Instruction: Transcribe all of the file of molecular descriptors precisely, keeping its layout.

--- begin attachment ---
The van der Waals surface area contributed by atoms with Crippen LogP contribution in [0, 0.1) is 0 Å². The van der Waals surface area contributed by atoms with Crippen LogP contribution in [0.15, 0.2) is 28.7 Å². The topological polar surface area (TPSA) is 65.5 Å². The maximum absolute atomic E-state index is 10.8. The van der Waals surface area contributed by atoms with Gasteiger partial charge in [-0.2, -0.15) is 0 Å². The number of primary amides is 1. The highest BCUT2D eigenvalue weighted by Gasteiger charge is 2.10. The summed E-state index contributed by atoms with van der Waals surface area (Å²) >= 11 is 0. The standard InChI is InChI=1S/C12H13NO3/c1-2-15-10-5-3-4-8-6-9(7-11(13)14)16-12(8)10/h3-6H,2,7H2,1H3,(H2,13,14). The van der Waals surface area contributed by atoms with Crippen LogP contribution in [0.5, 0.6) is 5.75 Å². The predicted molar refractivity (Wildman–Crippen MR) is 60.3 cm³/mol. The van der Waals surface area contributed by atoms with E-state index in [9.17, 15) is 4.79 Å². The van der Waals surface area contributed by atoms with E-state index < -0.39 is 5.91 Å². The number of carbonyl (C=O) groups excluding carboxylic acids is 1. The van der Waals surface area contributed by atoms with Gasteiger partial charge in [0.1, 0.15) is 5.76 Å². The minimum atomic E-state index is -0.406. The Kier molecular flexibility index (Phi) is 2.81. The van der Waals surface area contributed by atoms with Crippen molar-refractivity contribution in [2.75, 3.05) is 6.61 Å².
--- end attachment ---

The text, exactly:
The van der Waals surface area contributed by atoms with Crippen LogP contribution in [0, 0.1) is 0 Å². The van der Waals surface area contributed by atoms with Crippen LogP contribution in [0.15, 0.2) is 28.7 Å². The topological polar surface area (TPSA) is 65.5 Å². The maximum absolute atomic E-state index is 10.8. The van der Waals surface area contributed by atoms with Gasteiger partial charge in [-0.2, -0.15) is 0 Å². The number of primary amides is 1. The highest BCUT2D eigenvalue weighted by Gasteiger charge is 2.10. The summed E-state index contributed by atoms with van der Waals surface area (Å²) >= 11 is 0. The standard InChI is InChI=1S/C12H13NO3/c1-2-15-10-5-3-4-8-6-9(7-11(13)14)16-12(8)10/h3-6H,2,7H2,1H3,(H2,13,14). The van der Waals surface area contributed by atoms with Crippen LogP contribution in [0.5, 0.6) is 5.75 Å². The predicted molar refractivity (Wildman–Crippen MR) is 60.3 cm³/mol. The van der Waals surface area contributed by atoms with E-state index in [9.17, 15) is 4.79 Å². The van der Waals surface area contributed by atoms with E-state index < -0.39 is 5.91 Å². The number of carbonyl (C=O) groups excluding carboxylic acids is 1. The van der Waals surface area contributed by atoms with Gasteiger partial charge in [0.1, 0.15) is 5.76 Å². The minimum atomic E-state index is -0.406. The Kier molecular flexibility index (Phi) is 2.81. The van der Waals surface area contributed by atoms with Crippen molar-refractivity contribution in [2.75, 3.05) is 6.61 Å².